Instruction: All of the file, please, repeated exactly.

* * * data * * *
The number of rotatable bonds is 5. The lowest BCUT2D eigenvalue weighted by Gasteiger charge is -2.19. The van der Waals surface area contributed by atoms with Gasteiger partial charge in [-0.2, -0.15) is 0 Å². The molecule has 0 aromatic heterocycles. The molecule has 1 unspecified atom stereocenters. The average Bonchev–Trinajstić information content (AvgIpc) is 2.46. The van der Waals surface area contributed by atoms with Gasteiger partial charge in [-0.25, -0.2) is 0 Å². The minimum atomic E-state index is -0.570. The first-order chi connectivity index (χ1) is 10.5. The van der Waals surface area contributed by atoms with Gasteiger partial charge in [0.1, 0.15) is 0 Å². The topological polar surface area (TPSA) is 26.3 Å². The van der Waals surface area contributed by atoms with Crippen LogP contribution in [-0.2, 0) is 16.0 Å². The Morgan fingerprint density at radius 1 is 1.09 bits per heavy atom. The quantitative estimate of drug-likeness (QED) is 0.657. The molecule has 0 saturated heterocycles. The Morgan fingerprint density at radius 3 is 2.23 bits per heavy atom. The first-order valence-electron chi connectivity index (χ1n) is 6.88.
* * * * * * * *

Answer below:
The number of rotatable bonds is 5. The lowest BCUT2D eigenvalue weighted by Gasteiger charge is -2.19. The van der Waals surface area contributed by atoms with Gasteiger partial charge in [-0.2, -0.15) is 0 Å². The molecule has 0 aromatic heterocycles. The molecule has 1 unspecified atom stereocenters. The average Bonchev–Trinajstić information content (AvgIpc) is 2.46. The van der Waals surface area contributed by atoms with Gasteiger partial charge in [-0.25, -0.2) is 0 Å². The minimum atomic E-state index is -0.570. The first-order chi connectivity index (χ1) is 10.5. The van der Waals surface area contributed by atoms with Gasteiger partial charge in [0.1, 0.15) is 0 Å². The topological polar surface area (TPSA) is 26.3 Å². The van der Waals surface area contributed by atoms with Crippen LogP contribution in [-0.2, 0) is 16.0 Å². The Morgan fingerprint density at radius 1 is 1.09 bits per heavy atom. The quantitative estimate of drug-likeness (QED) is 0.657. The molecule has 0 saturated heterocycles. The Morgan fingerprint density at radius 3 is 2.23 bits per heavy atom. The first-order valence-electron chi connectivity index (χ1n) is 6.88.